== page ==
2021 storming of the United States Capitol
The storming of the United States Capitol was a riot and violent attack against the 117th United States Congress at the U.S. Capitol on Wednesday, January 6, 2021. Part of the 2020–21 U.S. election protests, it was carried out by a mob of supporters of Donald Trump, the 45th U.S. president, in a failed attempt to overturn his defeat in the 2020 presidential election. The Capitol was placed under lockdown and lawmakers were evacuated while rioters occupied and vandalized the building. Five people died and more than 140 were injured.Called to action by Trump, thousands of his supporters had gathered in Washington, D.C., on January 5 and 6 in support of his false claims that the 2020 election had been "stolen" from him, and to demand that Vice President Mike Pence and Congress reject Joe Biden's victory. On the morning of January 6, at a "Save America" rally on the Ellipse, Trump repeated false claims of election irregularities and said, "if you don't fight like hell, you're not going to have a country anymore." At his encouragement, thousands of protesters then walked to the Capitol, where a joint session of Congress was beginning the Electoral College vote count to formalize Biden's victory.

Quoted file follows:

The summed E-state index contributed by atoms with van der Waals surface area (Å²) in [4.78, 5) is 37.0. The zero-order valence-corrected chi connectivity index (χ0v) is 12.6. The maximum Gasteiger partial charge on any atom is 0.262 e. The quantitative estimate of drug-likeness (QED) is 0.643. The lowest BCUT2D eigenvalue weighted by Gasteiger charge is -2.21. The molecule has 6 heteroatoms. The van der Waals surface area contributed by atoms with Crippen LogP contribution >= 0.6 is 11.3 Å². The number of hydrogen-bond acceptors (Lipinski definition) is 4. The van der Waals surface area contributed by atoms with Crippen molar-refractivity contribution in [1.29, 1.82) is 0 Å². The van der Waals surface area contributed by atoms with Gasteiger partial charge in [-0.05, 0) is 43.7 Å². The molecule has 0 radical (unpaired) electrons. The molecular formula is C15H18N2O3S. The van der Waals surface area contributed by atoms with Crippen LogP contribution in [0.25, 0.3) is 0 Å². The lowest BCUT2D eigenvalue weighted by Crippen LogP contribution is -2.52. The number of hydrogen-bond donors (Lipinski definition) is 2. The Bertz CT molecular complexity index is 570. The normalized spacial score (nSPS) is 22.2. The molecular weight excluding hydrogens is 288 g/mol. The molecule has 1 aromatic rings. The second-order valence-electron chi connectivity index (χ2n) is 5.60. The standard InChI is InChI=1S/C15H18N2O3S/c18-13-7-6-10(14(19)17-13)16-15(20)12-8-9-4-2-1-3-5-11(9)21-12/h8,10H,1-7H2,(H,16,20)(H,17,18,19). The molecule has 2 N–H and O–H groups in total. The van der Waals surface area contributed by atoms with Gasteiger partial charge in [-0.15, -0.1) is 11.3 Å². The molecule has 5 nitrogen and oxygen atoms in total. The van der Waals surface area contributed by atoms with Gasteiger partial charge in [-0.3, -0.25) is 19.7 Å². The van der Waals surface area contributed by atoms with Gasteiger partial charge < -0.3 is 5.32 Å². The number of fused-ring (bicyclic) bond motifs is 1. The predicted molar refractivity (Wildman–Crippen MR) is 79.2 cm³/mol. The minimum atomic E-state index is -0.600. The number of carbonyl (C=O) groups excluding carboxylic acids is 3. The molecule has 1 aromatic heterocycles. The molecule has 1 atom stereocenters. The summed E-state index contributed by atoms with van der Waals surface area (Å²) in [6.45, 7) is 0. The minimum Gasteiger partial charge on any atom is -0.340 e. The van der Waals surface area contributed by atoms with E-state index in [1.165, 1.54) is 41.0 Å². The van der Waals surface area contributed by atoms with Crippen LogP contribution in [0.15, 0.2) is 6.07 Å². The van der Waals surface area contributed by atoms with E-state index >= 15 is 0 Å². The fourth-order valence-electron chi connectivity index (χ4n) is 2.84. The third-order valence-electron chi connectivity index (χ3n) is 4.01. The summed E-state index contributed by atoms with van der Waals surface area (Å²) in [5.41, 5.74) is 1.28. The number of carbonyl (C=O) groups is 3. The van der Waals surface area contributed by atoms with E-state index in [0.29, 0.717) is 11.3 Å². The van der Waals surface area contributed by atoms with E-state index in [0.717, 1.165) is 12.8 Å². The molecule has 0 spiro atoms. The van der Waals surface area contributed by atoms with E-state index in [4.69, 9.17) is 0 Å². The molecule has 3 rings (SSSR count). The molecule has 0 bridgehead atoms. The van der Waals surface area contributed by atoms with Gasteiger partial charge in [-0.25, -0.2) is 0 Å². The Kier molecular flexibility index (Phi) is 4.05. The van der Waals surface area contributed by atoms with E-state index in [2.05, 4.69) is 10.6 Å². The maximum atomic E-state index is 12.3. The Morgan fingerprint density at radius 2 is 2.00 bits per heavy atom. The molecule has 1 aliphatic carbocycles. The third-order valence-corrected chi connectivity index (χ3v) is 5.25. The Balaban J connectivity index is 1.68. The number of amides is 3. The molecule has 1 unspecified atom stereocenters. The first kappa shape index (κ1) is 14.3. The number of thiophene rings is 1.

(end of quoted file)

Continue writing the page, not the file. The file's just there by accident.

Many in the crowd at the Capitol breached police perimeters and stormed the building, occupying, vandalizing, and looting for several hours, assaulting Capitol Police officers and reporters, erecting a gallows on the Capitol grounds, and attempting to locate lawmakers to take hostage and harm. They chanted "Hang Mike Pence", blaming him for not rejecting the Electoral College votes, although he lacked the constitutional authority to do so. The rioters targeted House Speaker Nancy Pelosi (D–CA), vandalizing and looting her offices, as well as those of other members of Congress.Upon security being breached, Capitol Police evacuated the Senate and House of Representatives chambers. Several buildings in the Capitol complex were evacuated, and all were locked down. Rioters occupied and ransacked the empty Senate chamber while federal law enforcement officers drew handguns to defend the evacuated House floor. Pipe bombs were found at the offices of the Democratic National Committee and the Republican National Committee, and Molotov cocktails were discovered in a vehicle near the Capitol.Trump resisted sending the D.C. National Guard to quell the mob. In a Twitter video, he continued to assert that the election was "fraudulent" but told his supporters to "go home in peace". The Capitol was cleared of rioters by mid-evening, and the counting of the electoral votes resumed and was completed in the early morning hours of January 7. Pence declared President-elect Biden and Vice-President-elect Kamala Harris victors, and affirmed that they would assume office on January 20. Pressured by his administration, the threat of removal, and numerous resignations, Trump later committed to an orderly transition of power in a televised statement.The assault on the Capitol was widely condemned by political leaders and organizations in the United States and internationally. Mitch McConnell (R–KY), then–Senate Majority Leader, called the storming of the Capitol a "failed insurrection" and said that the Senate "will not bow to lawlessness or intimidation". Several social media and technology companies suspended or banned Trump's accounts from their platforms, and many business organizations cut ties with him. A week after the riot, the House of Representatives impeached Trump for incitement of insurrection, making him the only U.S. president to have been impeached twice. Pelosi announced an independent commission modelled after the 9/11 Commission to investigate the attack. Christopher Wray, the director of the Federal Bureau of Investigation (FBI), later characterized the incident as domestic terrorism.Opinion polls showed that a large majority of Americans disapproved of the storming of the Capitol and of Trump's actions leading up to and following it, although many Republicans supported the attack or at least did not blame Trump for it. As part of investigations into the attack, the FBI opened more than 400 subject case files and more than 500 grand jury subpoenas and search warrants were issued. More than 300 people were charged with federal crimes. Dozens of people present at the riot were later found to be listed in the FBI's Terrorist Screening Database, most as suspected white supremacists. Members of the anti-government paramilitary Oath Keepers and neo-fascist Proud Boys groups were indicted on conspiracy charges for allegedly staging planned missions in the Capitol.